It is time for another entry into the mailbag series where I answer feedback email from readers and others. If you want to send me a question, comment or any other kind of feedback, please do so using the contact form on the about page.
This time, the questions comes from the commenter Skeptek. It was a little bit too long, so I have shortened it a bit to distill the main ideas but hopefully I have kept sufficient context for it to make sense. Earlier on the blog, me and Skeptek had a short discussion about the motives of quacks and cranks. Skeptek was leaning more towards considering them as conscious frauds and liars, whereas I more took the position that one should not attribute to malice that which can be credibly explained by human ignorance. Of course there are proponents of pseudoscience that are conscious frauds and liars, but perhaps that should not be our default assumption.
Additionally, you’re not the first wise person to point out, what you see as flaws in my logic – namely that I am making assumptions or improperly speculating about the motives of people who promote pseudoscience, or even their mental health. I see them as willful liars, but most others seem sure they’re simply stupid. I’ve long thought that this simply can’t be true – that my reasoning was faultless […] I do feel a strong and viscerally emotional reaction to pseudoscience in all forms. I become tense and even get snippy with those around me after reading some of the worst stuff that’s out there. “How dare these ignorant, lazy cowards attack the hard working and noble work of brilliant scientists whom I idolize as heroes?” I’m not really sure what I’m asking here, but you seem to have either been down this road already, or you’ve been able to avoid it altogether, so I’m curious how an experienced skeptic like yourself is able to maintain neutrality as you appear to do.
I detect a certain level of black-and-white thinking in this paragraph, where those who subscribe to some form pseudoscience is grouped up into a category with properties like “willful liars”, “ignorant”, “lazy”, “cowards”. On the other hand, scientists are grouped up in a category with properties like “does noble work”, “brilliant” “target of idolization”. This, however, is a cognitive simplification (a form of demonization). Reality is a lot more nuanced and complex. I have found one insight that is extremely useful for breaking up that kind of thinking: the widespread prevalence of selective skepticism. To exemplify, let us look at three specific discoveries that I had as I began to discover selective skepticism.
The first discovery relates back to when I noticed that many other skeptics (while successfully using the methods of scientific skepticism towards things like creationism and homeopathy) utterly failed to apply the same degree of skepticism towards their favorite unsubstantiated belief. These skeptics that I personally admired turned out to be 9/11 truthers, mental illness deniers, anti-vaccine cranks, anti-GMO activists, climate change deniers and so on (for a specific case, see Why Jerry Coyne is Wrong about Medical Psychiatry and the follow-up article Why Jerry Coyne is Still Wrong about Antidepressants). I was flabbergasted. Completely shocked. I asked them: “can’t you see that you are using the exact same kind of pseudoscientific debating tactics to defend your ideological belief as creationists and homeopaths do to defend theirs?” They did not seem to get it. Others understood my line of thought, but provided feeble rationalizations. Apparently, quoting climate scientist Phil Jones out of context about northern tree rings is not at all the same as Darwin on the eye out of context. Yeah right.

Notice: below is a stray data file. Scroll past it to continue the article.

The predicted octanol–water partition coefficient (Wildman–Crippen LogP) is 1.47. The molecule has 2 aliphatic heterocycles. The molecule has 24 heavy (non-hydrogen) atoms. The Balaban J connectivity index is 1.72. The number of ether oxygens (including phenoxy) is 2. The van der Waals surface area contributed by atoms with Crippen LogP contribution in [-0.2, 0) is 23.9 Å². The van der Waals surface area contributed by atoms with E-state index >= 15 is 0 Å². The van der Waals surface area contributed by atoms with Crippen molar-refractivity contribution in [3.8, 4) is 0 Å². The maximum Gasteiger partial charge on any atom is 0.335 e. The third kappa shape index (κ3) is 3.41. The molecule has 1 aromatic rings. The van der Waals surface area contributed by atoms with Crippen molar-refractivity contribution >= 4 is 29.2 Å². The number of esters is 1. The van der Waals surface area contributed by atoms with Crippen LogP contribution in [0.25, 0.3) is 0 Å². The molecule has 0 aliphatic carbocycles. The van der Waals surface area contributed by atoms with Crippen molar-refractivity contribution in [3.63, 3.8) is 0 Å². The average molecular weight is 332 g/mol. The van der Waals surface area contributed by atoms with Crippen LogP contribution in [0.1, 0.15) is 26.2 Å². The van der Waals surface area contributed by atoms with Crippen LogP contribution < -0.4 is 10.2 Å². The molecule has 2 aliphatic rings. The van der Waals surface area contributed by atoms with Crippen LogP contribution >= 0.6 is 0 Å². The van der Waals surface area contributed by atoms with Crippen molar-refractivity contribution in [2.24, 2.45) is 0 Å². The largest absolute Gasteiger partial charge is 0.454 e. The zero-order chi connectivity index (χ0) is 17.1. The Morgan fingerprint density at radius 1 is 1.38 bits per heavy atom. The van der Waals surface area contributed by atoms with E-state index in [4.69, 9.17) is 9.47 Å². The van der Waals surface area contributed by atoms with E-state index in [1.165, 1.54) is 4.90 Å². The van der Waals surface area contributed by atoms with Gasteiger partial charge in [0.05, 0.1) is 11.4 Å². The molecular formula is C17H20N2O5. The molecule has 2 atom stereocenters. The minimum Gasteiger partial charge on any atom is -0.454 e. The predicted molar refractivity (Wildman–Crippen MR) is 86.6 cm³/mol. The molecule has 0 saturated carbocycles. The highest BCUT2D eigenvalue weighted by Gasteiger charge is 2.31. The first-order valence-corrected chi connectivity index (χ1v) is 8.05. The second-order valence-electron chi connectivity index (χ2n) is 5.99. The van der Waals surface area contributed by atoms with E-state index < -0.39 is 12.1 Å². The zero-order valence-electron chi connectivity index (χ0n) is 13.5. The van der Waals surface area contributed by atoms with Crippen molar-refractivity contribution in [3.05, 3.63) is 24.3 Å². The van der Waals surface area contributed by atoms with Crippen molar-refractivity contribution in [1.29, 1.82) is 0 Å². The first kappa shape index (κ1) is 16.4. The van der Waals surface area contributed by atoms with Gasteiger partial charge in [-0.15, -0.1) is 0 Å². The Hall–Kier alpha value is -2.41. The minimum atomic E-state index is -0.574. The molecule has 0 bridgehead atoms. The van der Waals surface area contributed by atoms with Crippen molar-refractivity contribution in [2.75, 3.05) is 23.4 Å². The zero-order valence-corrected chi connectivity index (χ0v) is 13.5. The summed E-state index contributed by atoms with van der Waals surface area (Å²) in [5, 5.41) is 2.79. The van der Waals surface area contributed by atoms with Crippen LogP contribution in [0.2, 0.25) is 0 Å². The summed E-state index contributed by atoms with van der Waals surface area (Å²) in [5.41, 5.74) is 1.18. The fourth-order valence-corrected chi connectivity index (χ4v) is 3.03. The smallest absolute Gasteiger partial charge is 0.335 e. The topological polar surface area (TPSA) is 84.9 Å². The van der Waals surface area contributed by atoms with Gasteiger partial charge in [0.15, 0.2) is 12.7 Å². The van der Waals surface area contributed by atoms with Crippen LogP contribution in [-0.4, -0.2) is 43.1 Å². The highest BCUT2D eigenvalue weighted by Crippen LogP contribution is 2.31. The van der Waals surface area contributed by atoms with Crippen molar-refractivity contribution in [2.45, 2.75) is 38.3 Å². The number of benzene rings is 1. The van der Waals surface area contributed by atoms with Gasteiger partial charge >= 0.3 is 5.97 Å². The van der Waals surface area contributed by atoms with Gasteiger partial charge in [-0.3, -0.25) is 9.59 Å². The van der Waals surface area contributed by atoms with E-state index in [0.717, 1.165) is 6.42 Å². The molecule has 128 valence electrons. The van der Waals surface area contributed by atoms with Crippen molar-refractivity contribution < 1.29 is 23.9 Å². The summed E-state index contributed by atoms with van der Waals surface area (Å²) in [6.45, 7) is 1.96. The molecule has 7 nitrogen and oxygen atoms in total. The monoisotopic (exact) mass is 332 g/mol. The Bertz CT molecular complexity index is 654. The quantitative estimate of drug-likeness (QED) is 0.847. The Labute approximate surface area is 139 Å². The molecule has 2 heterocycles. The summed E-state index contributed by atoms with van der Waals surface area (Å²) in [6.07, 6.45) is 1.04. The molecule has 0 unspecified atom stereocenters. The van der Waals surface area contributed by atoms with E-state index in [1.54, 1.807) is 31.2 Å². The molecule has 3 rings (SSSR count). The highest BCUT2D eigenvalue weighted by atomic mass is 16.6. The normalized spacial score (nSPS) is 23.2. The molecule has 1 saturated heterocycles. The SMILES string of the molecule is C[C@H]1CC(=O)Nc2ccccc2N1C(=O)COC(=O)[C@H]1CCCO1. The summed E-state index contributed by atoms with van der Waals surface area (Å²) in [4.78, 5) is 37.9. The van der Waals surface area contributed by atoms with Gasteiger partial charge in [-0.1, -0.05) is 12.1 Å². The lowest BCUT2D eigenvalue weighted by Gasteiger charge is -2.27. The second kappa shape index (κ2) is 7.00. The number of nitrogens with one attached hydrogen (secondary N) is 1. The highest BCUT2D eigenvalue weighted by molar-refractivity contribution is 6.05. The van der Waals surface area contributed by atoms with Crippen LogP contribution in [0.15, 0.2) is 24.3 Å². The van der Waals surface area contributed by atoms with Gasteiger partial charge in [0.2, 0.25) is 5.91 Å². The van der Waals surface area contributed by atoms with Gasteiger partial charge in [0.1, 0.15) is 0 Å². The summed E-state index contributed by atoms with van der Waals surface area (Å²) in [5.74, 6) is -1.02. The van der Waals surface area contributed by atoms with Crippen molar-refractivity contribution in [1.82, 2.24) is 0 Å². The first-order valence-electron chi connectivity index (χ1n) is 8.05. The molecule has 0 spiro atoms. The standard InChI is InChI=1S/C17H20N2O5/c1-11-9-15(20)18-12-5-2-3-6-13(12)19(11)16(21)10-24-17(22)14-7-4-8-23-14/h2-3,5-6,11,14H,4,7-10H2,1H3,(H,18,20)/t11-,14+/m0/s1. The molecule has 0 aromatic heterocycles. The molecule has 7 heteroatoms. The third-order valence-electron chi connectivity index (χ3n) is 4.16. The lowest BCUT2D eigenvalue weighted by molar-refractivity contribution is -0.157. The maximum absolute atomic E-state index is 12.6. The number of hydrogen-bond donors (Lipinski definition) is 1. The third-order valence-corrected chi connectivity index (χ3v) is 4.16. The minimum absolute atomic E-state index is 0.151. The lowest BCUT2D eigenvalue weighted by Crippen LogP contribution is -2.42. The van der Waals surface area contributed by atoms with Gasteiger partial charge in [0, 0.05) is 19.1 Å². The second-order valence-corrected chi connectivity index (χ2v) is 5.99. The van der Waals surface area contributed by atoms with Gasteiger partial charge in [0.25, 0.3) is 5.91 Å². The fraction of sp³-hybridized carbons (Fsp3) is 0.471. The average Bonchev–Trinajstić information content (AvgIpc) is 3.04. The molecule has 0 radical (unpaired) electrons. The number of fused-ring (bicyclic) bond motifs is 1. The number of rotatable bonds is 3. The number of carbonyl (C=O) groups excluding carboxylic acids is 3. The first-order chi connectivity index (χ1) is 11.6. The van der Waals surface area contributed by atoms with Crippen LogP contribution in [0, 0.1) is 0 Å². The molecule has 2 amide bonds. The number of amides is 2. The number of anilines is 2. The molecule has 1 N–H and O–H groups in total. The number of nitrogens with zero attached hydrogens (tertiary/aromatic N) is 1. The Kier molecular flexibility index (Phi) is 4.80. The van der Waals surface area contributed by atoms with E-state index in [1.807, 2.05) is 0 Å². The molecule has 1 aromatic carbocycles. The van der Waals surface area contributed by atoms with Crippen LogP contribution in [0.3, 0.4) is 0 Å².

This discovery made it impossible for me to uphold individual skeptics (and the skeptical community at large) as uniformly science-friendly or rational.
The second discovery was when I first read about what is now known as the Nobel disease. As it turns out, not even Noble Prize winners are immune to the tsunami of unreason. Linus Pauling, a quantum chemist who won the Nobel Prize in 1954, yet he became a cancer quack claiming that large doses of vitamin C could cure cancer. Konrad Lorenz, one of the founders of behavioral ecology and Nobel Prize winner in 1973, was a dedicated Nazi. Nikolaas Tinbergen, who won the prize the same year as Lorenz, supported autism quackery (the notion of refrigerator mothers and an ineffective and coercive treatment for ASD based on restraint) in his Nobel speech. Kary Mullis won the Nobel Prize in 1993 for his improvements on the PCR reaction (standard technique in biology labs the world over), yet he became an HIV/AIDS denialist, rejected global warming and embraced astrology. Luc Montagnier, who won the Nobel Prize in 2008 for his discovery of HIV, is now a proponent of ideas that resemble homeopathy. These are just a few examples out of a long list of Nobel Prize winners who have succumbed to the allure of pseudoscience.
If Nobel Prize winning scientists cannot withstand the tsunami of unreason, how can the average scientist do it? How can I or other skeptics do it? Read more of this post